19. Just wanted to come back and reiterate this fact you addressed O Solo Mama because it's important to acknowledge and I would bet it's a prominent circumstance.

    "...the issue of grandparents or biological relatives stepping in to raise children. This presupposes that this arrangement is automatically *good* because the people are genetically related. Yet sometimes, a mother does not wish her family members to raise her child because she already knows they stink at child-rearing."

  20. Sorry, that should be ". . . even if there WEREN'T ways to reform this donation. . ."

  21. Campbell - I just wanted to let you know that I linked to you from my faiths & illusions blog. I think there is much in here that is worth sharing and considering. The whole adoption conversation has me so frustrated sometimes. I'm thankful for any reminder that we should keep our minds open, our definitions flexible, and our empathies generous.

  22. I just want to point out that someone who talks to me about adoption could very well leave the scenario with the impression that I am a happy adoptee.

    I can say all the "right" things, do all the "rights" things, and imply all the "right" things. It is what is expected of me, as the child who was adopted.

    I can also be totally happy with my life and experience a range of negative (to positive) feelings about my adoption. I am not happy my adoption had to occur. But I am happy about my adoptive family. And see, look even here, I have to put my usual disclaimer because some lurker will eventually come across this and see the line "I am not happy my adoption had to occur" and think I was raised by "bad" parents. Or something.

    And that's just not true. It has nothing to do which whether or not adoption in its sole context made me happy.

    So when I see the label "Happy adoptee", it's not that I don't believe the *person* isn't happy. It's not that I don't truly believe they could actually be someone who is completely, utterly fine with their adoption.

    It's that I believe it's a way of categorizing people - when there could be more underneath the surface.

    I'm a "grieving" adoptee. I'm a happy person. I tell people in real life that adoption is a good thing. Yet, that is not the impression you would receive from my blog.

    So really... am I a "happy" adoptee?

    P.S. I do believe there are truly people out there who are unaffected by their adoptions. What I am trying to explain is the complexity behind someone saying "I am a happy adopted person." Those two things are not always so mutual...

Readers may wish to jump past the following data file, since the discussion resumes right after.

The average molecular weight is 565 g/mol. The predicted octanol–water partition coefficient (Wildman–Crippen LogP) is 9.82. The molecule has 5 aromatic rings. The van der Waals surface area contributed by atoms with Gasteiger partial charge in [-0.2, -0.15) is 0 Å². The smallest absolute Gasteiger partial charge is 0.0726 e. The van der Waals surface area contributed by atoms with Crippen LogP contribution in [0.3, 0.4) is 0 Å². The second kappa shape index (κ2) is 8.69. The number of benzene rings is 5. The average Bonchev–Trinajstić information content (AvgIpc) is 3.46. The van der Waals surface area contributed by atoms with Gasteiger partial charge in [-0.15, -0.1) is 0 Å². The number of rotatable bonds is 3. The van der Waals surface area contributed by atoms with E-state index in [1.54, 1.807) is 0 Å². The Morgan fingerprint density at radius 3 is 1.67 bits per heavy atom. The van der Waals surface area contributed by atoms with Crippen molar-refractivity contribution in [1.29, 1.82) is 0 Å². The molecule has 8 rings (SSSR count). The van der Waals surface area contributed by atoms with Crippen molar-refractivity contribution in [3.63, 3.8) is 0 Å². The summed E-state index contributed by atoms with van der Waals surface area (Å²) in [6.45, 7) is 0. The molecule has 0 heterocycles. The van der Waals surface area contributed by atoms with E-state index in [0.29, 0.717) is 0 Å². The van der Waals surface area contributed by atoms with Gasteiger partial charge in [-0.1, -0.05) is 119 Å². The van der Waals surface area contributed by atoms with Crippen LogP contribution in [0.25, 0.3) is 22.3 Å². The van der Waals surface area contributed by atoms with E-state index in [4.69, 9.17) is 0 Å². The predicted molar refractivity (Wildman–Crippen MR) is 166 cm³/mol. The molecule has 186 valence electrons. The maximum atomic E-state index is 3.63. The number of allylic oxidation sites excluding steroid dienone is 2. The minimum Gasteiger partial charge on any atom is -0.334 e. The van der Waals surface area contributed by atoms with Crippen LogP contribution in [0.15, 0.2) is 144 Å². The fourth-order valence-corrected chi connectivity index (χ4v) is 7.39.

And my apologies if this doesn't really make sense. I didn't read the comments and I've been up since 6am (it's midnight). XD

  23. "What the agency charges for pushing the paper around has no bearing whatsoever on the ethics or non-ethics of the adoption."

    Then where does all that money go? It's gotta be going into someone's pocket...

  24. "If someone says they "know someone who's adopted and they're fine", so what? They likely do."

    It could be true. There are many adoptees who are absolutely fine with their adoptions.

    But what about those who are just saying that to avoid backlash in public? Doesn't everyone want to believe adoption is *always* the better option?

    It's not like everyone always reveals every single thought or feeling to their best friend, their sibling, their parents. I don't know if you noticed it, but Lika mentioned something along the lines of this at my Sisterheping blog - that although people always say they don't think that much or care much about xx, you just never know...

  25. P.S. I actually quite liked this post - and I agree with the other commenters who have said generalizations get you nowhere.

  26. Oh my word, this was refreshing to read. I agree on so many of your points. I really do appreciate the perspective of adult adoptees, but it does seem like there is a circle of bloggers that is maybe more focusing on vilifying adoption in general than actually reforming the parts that need changing. And I have often thought the same thing about some of the adoptive parents kowtowing to these blogs as if paying penance. I never would have said it out loud myself, but since you started it . . . :)

    I do think it's important for adoptive parents to be educated on the loss aspects of adoption (and the racial issues if transracial). But I don't think it benefits anyone to paint adoptive families as immoral/unnatural/intrinsically harmful, or to try to shut down the system altogether.

  27. O Solo Mama said: "What the agency charges for pushing the paper around has no bearing whatsoever on the ethics or non-ethics of the adoption."

    Mei-Ling said: "Then where does all that money go? It's gotta be going into someone's pocket..."